Ask Finder: What should I spend my frequent flyer points on apart from flights?
When flying is not an option, these are the best ways to spend your rewards points.
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Hey Finder, I've got 10,000 Qantas Points, and I want to spend them before they expire. I know that using points for flights is the best choice, but there's no chance of me getting on a flight this year because of family and work commitments. What's the best thing to do with them? Thanks, Value Seeker
Whatever frequent flyer scheme you're in, spending your points on flights (or upgrades) delivers the most bang for buck. By Points Finder's calculations, you can get up to $80 in value per 1,000 points you spend that way, which is much higher than any other use for your points.
However, as this question highlights, that's not always an option. If you can't fly (maybe you're too busy; maybe the points are due to expire soon; maybe you don't have enough for any of the flights options available; maybe you never plan to fly with that airline again), what are the best alternatives?
The exact choices you have will vary depending on your frequent flyer scheme and the number of points you have. Generally speaking, though, the best options for spending your points outside of flights are:
- Charity donations
- Gift cards
We'll discuss each of these options in more detail, and look at how much value per 1,000 points spent you get from each of them. We'll use examples from Qantas Frequent Flyer and Virgin Australia Velocity, since those are the most popular choices in Australia.
We haven't included other purchases from online rewards stores such as coffee machines, vacuum cleaners or toasters for a simple reason: they're not good value. You'll be lucky to get anywhere near even $5 in value per 1,000 points you spend.
Spending your points on a hotel room
Both Qantas and Virgin let you redeem points for hotel stays, and it's an option you'll find with most frequent flyer schemes. The number of points you'll need varies depending on the hotel you choose and your target dates. Note that unlike reward flights, these aren't fixed values.
Here are some typical examples based on looking up the same hotels for domestic Australian one-night bookings in October 2020:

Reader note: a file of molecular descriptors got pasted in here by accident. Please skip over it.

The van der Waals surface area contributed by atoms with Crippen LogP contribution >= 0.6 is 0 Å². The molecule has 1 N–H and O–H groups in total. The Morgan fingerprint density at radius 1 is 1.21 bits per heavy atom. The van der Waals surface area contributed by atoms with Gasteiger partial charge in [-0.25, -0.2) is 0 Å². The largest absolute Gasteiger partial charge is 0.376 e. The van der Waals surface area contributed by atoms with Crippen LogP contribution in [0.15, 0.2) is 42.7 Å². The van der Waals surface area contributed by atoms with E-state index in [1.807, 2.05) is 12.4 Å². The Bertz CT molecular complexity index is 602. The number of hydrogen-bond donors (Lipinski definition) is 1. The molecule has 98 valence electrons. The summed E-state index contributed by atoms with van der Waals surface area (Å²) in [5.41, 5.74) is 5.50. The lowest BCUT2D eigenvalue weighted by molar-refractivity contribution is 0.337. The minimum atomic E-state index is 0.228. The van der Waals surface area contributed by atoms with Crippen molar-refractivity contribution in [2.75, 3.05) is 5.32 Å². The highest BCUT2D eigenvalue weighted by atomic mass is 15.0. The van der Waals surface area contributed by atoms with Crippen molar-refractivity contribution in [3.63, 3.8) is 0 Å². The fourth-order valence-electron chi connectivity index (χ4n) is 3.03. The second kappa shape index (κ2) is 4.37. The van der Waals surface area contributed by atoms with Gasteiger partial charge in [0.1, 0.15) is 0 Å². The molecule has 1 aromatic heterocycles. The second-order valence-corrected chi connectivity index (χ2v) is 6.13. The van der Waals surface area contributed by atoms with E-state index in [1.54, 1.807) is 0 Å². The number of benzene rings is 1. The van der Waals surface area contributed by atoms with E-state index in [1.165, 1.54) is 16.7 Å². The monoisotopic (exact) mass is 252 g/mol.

|Qantas||Crowne Plaza Surfers Paradise||24,915||$149.00||$5.98|
|Velocity||Crowne Plaza Surfers Paradise||23,200||$149.00||$6.42|
Across both airlines, the typical value appears to settle around $6 per 1,000 points. That's still better than what you'd get from most online store purchases. Remember you don't need to travel to take advantage: you can book a "staycation" in your home city.
As with reward flights, you'll find more choices by booking further in advance. Qantas recommends checking dates at least six months ahead.
Spending your points on charity donations
Qantas offers a range of 12 charities you can donate to, including the Red Cross, WWF, Unicef and the Indigenous Marathon Foundation. Whichever you choose, a $25 donation requires 2,900 Qantas Points. That gives an effective value of $8.62 per 1,000 points.
Velocity offers just one charity option, the Starlight Foundation. A $25 donation costs 3,125 Velocity Points, which works out to a value of $8 per 1,000 points. That's a little lower than Qantas, but still a solid deal.
Either way, donating to charities is an effective way of using up small points amounts.
Spending your points on gift cards
Exchanging your points for gift cards offers reasonable value, and gives you more flexibility in how you ultimately spend your money. Rates vary depending on the cards, but here are some typical examples from Qantas and Virgin:
|Qantas||$50 JB Hi-Fi||9,020||$50.00||$5.54|
|Velocity||$50 JB Hi-Fi||9,030||$50.00||$5.54|
As you can see, the value here is typically around $5.00–$5.50 per 1,000 points. Note that digital gift cards generally require fewer points than actual physical gift cards.
Conversely, buying gift cards with bonus frequent flyer point offers can be a useful way to boost your points balance. Check out our full guide for more on that approach to gift cards.
So the bottom line? If you can't fly, then book a hotel room, make a donation or pick up a gift card. Better doing that than just letting your points expire.
Ask Finder is a regular column where Finder's expert writers answer your questions. All rates and fees are correct at time of publication and we only give general advice. Got a question for Points Finder? Hit us up on Facebook.
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